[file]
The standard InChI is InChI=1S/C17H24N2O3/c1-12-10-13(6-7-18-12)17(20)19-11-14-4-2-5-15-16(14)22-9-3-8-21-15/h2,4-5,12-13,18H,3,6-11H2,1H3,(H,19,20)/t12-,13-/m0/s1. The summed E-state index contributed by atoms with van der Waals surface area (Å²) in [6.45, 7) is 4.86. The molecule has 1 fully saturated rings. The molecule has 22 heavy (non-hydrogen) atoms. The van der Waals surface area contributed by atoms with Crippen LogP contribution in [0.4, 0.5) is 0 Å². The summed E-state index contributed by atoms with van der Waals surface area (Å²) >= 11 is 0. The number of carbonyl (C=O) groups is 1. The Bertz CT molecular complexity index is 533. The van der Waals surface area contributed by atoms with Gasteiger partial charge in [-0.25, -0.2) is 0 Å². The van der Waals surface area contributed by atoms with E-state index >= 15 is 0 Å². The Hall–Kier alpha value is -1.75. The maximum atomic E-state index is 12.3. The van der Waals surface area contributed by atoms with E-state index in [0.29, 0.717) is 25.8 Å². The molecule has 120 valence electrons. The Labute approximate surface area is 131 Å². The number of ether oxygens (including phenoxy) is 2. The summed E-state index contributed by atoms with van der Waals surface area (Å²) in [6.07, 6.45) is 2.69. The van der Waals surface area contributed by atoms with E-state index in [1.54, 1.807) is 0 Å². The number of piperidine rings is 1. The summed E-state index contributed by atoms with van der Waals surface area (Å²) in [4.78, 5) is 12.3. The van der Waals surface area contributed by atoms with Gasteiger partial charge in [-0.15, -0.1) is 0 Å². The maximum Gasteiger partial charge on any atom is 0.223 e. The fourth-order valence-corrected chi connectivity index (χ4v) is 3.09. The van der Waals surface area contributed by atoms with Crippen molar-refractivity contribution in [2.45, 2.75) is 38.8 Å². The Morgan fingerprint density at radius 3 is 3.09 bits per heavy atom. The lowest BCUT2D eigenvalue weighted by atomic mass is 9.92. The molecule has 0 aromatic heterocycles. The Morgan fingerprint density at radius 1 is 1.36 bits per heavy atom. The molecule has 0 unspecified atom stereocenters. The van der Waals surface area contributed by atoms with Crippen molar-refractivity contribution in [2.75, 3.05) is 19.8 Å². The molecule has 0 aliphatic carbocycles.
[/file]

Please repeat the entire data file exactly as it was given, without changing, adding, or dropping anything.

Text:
The standard InChI is InChI=1S/C17H24N2O3/c1-12-10-13(6-7-18-12)17(20)19-11-14-4-2-5-15-16(14)22-9-3-8-21-15/h2,4-5,12-13,18H,3,6-11H2,1H3,(H,19,20)/t12-,13-/m0/s1. The summed E-state index contributed by atoms with van der Waals surface area (Å²) in [6.45, 7) is 4.86. The molecule has 1 fully saturated rings. The molecule has 22 heavy (non-hydrogen) atoms. The van der Waals surface area contributed by atoms with Crippen LogP contribution in [0.4, 0.5) is 0 Å². The summed E-state index contributed by atoms with van der Waals surface area (Å²) >= 11 is 0. The number of carbonyl (C=O) groups is 1. The Bertz CT molecular complexity index is 533. The van der Waals surface area contributed by atoms with Gasteiger partial charge in [-0.25, -0.2) is 0 Å². The van der Waals surface area contributed by atoms with E-state index >= 15 is 0 Å². The Hall–Kier alpha value is -1.75. The maximum atomic E-state index is 12.3. The van der Waals surface area contributed by atoms with E-state index in [0.29, 0.717) is 25.8 Å². The molecule has 120 valence electrons. The Labute approximate surface area is 131 Å². The number of ether oxygens (including phenoxy) is 2. The summed E-state index contributed by atoms with van der Waals surface area (Å²) in [6.07, 6.45) is 2.69. The van der Waals surface area contributed by atoms with E-state index in [1.54, 1.807) is 0 Å². The number of piperidine rings is 1. The summed E-state index contributed by atoms with van der Waals surface area (Å²) in [4.78, 5) is 12.3. The van der Waals surface area contributed by atoms with Gasteiger partial charge in [-0.15, -0.1) is 0 Å². The maximum Gasteiger partial charge on any atom is 0.223 e. The fourth-order valence-corrected chi connectivity index (χ4v) is 3.09. The van der Waals surface area contributed by atoms with Crippen molar-refractivity contribution in [2.45, 2.75) is 38.8 Å². The Morgan fingerprint density at radius 3 is 3.09 bits per heavy atom. The lowest BCUT2D eigenvalue weighted by atomic mass is 9.92. The molecule has 0 aromatic heterocycles. The Morgan fingerprint density at radius 1 is 1.36 bits per heavy atom. The molecule has 0 unspecified atom stereocenters. The van der Waals surface area contributed by atoms with Crippen molar-refractivity contribution in [2.75, 3.05) is 19.8 Å². The molecule has 0 aliphatic carbocycles.